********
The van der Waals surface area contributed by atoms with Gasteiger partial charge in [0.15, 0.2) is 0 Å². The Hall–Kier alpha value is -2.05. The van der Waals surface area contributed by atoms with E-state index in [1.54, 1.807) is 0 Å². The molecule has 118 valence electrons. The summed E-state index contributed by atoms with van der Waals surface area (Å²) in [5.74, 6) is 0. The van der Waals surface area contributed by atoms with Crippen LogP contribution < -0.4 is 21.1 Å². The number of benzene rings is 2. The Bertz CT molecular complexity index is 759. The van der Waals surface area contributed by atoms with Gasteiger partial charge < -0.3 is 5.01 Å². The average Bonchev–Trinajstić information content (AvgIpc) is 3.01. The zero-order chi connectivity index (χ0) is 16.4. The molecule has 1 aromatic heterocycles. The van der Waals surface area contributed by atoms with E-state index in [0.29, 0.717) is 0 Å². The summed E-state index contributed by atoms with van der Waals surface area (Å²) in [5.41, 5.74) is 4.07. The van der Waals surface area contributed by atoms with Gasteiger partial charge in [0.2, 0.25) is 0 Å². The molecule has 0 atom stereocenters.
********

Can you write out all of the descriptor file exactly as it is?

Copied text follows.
The van der Waals surface area contributed by atoms with Gasteiger partial charge in [0.15, 0.2) is 0 Å². The Hall–Kier alpha value is -2.05. The van der Waals surface area contributed by atoms with E-state index in [1.54, 1.807) is 0 Å². The molecule has 118 valence electrons. The summed E-state index contributed by atoms with van der Waals surface area (Å²) in [5.74, 6) is 0. The van der Waals surface area contributed by atoms with Crippen LogP contribution < -0.4 is 21.1 Å². The number of benzene rings is 2. The Bertz CT molecular complexity index is 759. The van der Waals surface area contributed by atoms with Gasteiger partial charge < -0.3 is 5.01 Å². The average Bonchev–Trinajstić information content (AvgIpc) is 3.01. The zero-order chi connectivity index (χ0) is 16.4. The molecule has 1 aromatic heterocycles. The van der Waals surface area contributed by atoms with E-state index in [0.29, 0.717) is 0 Å². The summed E-state index contributed by atoms with van der Waals surface area (Å²) in [5.41, 5.74) is 4.07. The van der Waals surface area contributed by atoms with Gasteiger partial charge in [0.2, 0.25) is 0 Å². The molecule has 0 atom stereocenters.